Too mellow, not much drama
By Ann Hornaday
Friday, Apr. 20, 2012
Can a drama be too restrained? "The Lucky One," adapted from a Nicholas Sparks novel, stars Zac Efron in a sudsy romantic melodrama that in the 1950s would have been directed with lurid overkill by the likes of Douglas Sirk.
Would that this tepid, inert enterprise had Sirk's nerve and verve. Instead, director Scott Hicks lavishes good taste and sunsets on a story that - devoid of genuine tension, conflict or combustible chemistry between its two stars - just prettily sits there.
Efron plays Logan Thibault, who as a Marine in Iraq happens upon a photograph of a beautiful blonde and proceeds to see the picture as a talisman that saves his life. When he returns to the United States, he tracks down the girl - who turns out to be a single mother named Beth (Taylor Schilling) - and begins working in the dog kennel she runs with her grandmother, played with vinegary acumen by Blythe Danner.
All great romances hinge on two things: keeping the principals apart and getting them together. When a conclusion is as foregone as the one in "The Lucky One," the first part of the equation becomes nothing but contrivance and ginned-up conflict. Here, the obstacles consist largely of Logan's attempts to tell Beth why he has come to Louisiana (changed from North Carolina in the book), but choking handsomely on his words.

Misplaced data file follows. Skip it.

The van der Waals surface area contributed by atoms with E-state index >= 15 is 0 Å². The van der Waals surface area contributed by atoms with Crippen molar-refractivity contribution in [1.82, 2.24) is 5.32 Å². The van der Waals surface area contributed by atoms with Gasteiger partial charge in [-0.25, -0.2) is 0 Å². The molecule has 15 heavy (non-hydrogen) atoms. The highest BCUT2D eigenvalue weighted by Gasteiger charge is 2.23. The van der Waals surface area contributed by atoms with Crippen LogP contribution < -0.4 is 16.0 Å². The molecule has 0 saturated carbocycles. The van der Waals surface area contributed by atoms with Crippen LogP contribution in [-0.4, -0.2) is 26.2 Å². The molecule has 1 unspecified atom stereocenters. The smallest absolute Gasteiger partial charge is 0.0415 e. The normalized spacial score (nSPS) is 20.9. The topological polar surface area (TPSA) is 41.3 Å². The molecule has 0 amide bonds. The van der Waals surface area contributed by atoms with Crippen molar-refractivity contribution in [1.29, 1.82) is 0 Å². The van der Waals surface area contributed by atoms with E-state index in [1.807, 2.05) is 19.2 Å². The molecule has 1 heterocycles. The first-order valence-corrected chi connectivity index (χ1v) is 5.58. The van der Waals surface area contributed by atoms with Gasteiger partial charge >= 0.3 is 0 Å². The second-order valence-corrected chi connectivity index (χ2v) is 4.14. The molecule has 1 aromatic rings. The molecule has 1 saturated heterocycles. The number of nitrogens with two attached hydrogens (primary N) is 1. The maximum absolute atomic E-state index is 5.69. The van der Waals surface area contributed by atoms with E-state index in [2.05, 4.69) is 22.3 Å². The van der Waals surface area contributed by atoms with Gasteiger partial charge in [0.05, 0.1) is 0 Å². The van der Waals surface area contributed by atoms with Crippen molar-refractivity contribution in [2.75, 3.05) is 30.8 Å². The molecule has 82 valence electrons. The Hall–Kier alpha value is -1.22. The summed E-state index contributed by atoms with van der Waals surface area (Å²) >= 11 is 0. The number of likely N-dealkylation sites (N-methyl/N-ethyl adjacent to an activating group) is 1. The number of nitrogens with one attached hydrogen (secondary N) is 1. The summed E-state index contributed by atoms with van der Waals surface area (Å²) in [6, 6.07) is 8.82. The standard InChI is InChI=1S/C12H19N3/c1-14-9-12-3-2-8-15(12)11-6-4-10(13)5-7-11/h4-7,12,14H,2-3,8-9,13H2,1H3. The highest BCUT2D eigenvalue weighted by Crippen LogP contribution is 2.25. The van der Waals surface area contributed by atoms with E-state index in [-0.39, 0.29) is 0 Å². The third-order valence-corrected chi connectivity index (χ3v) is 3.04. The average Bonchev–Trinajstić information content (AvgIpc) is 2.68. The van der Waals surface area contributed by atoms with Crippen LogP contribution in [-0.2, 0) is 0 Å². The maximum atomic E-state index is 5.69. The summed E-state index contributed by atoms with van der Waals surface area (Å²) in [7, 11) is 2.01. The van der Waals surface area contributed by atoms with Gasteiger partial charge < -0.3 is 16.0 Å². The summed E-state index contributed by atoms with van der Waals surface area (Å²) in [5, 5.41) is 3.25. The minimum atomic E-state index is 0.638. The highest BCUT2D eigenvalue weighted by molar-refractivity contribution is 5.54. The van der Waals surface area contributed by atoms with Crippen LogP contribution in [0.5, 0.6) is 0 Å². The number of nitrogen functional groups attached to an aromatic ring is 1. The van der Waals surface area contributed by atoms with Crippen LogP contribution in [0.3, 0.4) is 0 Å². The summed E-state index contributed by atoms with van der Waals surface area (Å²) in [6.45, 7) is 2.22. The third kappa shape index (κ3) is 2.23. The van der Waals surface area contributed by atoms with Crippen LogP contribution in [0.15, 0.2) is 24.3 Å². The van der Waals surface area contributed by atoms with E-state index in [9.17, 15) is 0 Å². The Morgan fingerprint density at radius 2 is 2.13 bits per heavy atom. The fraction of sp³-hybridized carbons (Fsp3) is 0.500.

Human Dreamsicle Efron has buffed and tattooed himself to the bulked-up extreme for his big dramatic turn in "The Lucky One," but the role of a stoic, expressionless philosopher-soldier requires that he tamp down his natural exuberance and physical grace, a regrettable misuse of his native talents.
Schilling possesses the natural beauty of Reese Witherspoon mixed with the less processed charm of Leslie Mann, but her travails with a bullying ex-husband and sensitive son don't quite qualify as dramatically high stakes.
Most of "The Lucky One" consists in proving how sensitive Logan is (he reads Melville and plays the piano with a suitably faraway look) and how put-upon Beth is as she clatters around her grandmother's impeccably distressed cottage and affects Veronica Lake-esque bangs-in-the-eye sultriness. (Surely one index of age is the reflexive desire to tell an actress she'd be so much prettier if she'd get her hair our of her face. But really, Schilling would.)
In 2004, "The Notebook" - from another Sparks novel - became a bona fide sleeper hit, catapulting the relatively unknown Rachel McAdams and Ryan Gosling to newfound stardom. "The Lucky One" tries hard to re-bottle that lightning, to no avail. Some bolts are best delivered out of the blue.
Contains some sexuality and violence.